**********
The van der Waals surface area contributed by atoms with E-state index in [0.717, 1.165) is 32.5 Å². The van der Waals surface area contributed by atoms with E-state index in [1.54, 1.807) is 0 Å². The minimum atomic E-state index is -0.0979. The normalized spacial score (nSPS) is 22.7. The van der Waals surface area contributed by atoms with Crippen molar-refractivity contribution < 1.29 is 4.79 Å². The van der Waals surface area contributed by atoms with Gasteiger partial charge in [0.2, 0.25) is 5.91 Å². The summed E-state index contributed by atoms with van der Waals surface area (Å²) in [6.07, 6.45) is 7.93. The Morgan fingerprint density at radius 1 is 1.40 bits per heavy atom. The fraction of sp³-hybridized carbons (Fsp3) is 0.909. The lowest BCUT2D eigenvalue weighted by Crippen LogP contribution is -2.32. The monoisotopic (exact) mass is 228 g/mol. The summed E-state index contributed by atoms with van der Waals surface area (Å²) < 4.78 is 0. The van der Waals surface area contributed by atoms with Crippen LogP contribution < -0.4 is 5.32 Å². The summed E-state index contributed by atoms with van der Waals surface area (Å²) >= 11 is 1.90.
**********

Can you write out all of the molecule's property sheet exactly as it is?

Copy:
The van der Waals surface area contributed by atoms with E-state index in [0.717, 1.165) is 32.5 Å². The van der Waals surface area contributed by atoms with E-state index in [1.54, 1.807) is 0 Å². The minimum atomic E-state index is -0.0979. The normalized spacial score (nSPS) is 22.7. The van der Waals surface area contributed by atoms with Crippen molar-refractivity contribution < 1.29 is 4.79 Å². The van der Waals surface area contributed by atoms with Gasteiger partial charge in [0.2, 0.25) is 5.91 Å². The summed E-state index contributed by atoms with van der Waals surface area (Å²) in [6.07, 6.45) is 7.93. The Morgan fingerprint density at radius 1 is 1.40 bits per heavy atom. The fraction of sp³-hybridized carbons (Fsp3) is 0.909. The lowest BCUT2D eigenvalue weighted by Crippen LogP contribution is -2.32. The monoisotopic (exact) mass is 228 g/mol. The summed E-state index contributed by atoms with van der Waals surface area (Å²) < 4.78 is 0. The van der Waals surface area contributed by atoms with Crippen LogP contribution < -0.4 is 5.32 Å². The summed E-state index contributed by atoms with van der Waals surface area (Å²) >= 11 is 1.90.